The Health Care Code for Ethical International Recruitment and Employment Practices (Code) reflects the mutual recognition of stakeholder interests relevant to the recruitment of foreign-educated health professionals (FEHPs) to the United States. It is based on an acknowledgement of the rights of individuals to migrate, as well as an understanding that the legitimate interests and responsibilities of health professionals, source countries, and employers in the destination country may conflict. It affirms that a careful balancing of those individual and collective interests offers the best course for maximizing the benefits and reducing the potential harm to all parties.
While the Code acknowledges the interests of these three primary stakeholder groups, its target audiences are the organizations that recruit and employ foreign-educated health professionals (e.g., third party recruiting firms, staffing agencies, hospitals, longterm care organizations, health systems). For the purposes of the Code, “Recruiters,” refers to those who contract with FEHPs in a source country in order to facilitate their migration to the United States and their placement in health care employment. “Employers” refers to those health care organizations that employ FEHPs in the United States. Some entities provide both services (i.e., a health care employer may engage in direct recruitment and a recruiter may employ FEHPs under a staffing agency model in which the agency employs and contracts health professionals to healthcare organizations on a short or long-term basis). Where recruitment and employment services are the shared responsibility of two or more entities, each is responsible for ensuring ethical conduct throughout the process.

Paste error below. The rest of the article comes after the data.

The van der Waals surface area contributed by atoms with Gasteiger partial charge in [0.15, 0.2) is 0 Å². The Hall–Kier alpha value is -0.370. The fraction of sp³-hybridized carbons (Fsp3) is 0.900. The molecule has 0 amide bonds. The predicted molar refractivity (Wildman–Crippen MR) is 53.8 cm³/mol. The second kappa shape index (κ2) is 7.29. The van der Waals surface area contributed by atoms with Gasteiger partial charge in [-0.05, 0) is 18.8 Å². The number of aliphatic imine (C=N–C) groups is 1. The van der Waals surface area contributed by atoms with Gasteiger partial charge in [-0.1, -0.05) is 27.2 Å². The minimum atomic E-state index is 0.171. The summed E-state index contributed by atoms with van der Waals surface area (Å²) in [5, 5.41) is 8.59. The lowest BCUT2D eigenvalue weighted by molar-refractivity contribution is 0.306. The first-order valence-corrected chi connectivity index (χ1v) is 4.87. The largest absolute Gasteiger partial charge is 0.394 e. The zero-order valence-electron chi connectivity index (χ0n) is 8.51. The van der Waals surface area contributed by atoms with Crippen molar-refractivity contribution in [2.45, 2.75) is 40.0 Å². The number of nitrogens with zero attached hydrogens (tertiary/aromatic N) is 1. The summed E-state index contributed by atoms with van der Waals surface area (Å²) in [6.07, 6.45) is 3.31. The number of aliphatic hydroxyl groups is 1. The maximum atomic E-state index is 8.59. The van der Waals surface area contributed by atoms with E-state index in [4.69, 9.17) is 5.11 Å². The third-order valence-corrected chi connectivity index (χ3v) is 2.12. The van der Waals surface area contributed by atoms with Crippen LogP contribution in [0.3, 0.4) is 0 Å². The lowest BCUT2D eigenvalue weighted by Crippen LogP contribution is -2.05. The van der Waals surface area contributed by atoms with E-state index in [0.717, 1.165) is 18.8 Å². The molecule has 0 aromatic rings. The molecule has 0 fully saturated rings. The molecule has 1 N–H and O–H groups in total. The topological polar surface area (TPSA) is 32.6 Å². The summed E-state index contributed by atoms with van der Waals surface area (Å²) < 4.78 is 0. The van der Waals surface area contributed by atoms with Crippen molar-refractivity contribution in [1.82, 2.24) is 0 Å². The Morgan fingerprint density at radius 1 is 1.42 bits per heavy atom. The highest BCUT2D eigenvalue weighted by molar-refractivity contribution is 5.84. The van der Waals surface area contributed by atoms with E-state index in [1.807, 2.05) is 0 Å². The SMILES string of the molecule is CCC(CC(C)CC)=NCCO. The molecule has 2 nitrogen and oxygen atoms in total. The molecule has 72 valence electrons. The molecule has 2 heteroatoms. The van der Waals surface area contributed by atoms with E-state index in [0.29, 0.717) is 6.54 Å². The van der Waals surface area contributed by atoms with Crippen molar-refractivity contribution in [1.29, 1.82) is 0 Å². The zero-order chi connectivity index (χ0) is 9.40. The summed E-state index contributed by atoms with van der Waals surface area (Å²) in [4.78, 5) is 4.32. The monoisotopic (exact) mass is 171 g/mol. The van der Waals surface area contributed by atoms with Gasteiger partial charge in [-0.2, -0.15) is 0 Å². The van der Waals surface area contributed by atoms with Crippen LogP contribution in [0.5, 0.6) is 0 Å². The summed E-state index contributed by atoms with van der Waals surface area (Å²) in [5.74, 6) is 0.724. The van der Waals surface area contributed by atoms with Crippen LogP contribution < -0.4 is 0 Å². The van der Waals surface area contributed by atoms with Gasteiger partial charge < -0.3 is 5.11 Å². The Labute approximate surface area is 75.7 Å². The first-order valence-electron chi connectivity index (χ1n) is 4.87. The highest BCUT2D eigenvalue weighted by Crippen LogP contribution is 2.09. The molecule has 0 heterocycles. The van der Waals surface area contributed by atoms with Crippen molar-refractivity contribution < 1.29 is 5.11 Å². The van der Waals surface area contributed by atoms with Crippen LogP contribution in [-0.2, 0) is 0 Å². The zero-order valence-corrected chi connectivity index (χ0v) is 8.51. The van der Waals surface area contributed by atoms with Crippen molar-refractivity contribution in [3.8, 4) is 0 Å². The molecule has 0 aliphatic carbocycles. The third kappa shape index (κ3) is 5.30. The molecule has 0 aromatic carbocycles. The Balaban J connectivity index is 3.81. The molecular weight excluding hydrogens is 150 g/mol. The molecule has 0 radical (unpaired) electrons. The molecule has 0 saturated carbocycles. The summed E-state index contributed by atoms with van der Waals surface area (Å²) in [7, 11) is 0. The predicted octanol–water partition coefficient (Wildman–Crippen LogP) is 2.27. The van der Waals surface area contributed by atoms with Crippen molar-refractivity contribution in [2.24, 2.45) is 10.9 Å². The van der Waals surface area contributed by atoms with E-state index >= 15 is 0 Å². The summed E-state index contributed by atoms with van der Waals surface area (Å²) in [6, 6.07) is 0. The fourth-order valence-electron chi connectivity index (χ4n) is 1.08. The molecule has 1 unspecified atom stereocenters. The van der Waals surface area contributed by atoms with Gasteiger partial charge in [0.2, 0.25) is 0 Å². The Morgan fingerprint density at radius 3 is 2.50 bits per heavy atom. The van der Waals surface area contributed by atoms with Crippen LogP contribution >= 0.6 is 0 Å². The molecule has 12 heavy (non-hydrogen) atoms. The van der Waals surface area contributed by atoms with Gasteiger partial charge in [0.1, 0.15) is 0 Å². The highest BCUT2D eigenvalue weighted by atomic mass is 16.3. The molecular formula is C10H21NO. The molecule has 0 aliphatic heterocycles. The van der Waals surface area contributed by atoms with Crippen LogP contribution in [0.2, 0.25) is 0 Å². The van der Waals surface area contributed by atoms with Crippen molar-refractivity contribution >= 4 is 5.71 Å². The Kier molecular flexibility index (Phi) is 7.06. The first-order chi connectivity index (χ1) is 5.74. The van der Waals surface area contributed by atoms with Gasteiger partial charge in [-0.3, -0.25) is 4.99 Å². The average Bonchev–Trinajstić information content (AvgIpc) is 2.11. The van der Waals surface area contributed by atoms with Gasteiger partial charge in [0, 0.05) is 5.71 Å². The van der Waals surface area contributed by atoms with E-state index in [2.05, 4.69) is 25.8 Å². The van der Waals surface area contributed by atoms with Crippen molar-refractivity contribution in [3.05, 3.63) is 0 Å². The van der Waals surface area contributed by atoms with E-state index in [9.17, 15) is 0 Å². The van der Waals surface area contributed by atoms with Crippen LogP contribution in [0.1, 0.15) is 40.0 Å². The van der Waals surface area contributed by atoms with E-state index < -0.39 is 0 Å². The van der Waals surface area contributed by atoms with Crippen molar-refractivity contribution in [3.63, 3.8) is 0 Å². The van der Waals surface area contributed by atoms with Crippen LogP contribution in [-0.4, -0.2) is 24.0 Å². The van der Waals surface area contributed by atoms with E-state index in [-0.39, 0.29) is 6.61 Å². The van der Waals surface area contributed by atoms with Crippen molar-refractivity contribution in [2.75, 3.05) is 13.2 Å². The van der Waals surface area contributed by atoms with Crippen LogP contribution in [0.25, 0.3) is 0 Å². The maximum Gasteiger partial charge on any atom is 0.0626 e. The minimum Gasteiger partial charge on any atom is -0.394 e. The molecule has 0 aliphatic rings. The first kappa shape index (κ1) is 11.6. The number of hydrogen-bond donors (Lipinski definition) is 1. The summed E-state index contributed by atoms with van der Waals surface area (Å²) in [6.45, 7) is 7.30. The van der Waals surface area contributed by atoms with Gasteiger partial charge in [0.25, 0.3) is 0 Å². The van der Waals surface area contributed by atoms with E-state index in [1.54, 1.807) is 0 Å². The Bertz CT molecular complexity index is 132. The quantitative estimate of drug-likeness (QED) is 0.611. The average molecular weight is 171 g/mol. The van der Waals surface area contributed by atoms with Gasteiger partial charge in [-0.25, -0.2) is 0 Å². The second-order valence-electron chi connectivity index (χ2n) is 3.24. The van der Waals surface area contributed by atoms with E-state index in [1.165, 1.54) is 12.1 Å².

Recruiters and employers certified by the Alliance voluntarily agree to comply with ten guiding principles and the specific standards agreed upon by stakeholders to advance these principles. Certification also implies full cooperation with the monitoring system developed by a representative Board of Governors.
In addition, they must comply with the laws of any foreign country in which they operate, whether through a permanent office, an agent relationship, or on an occasional basis, and comply with the laws of the United States, including relevant employment and immigration laws.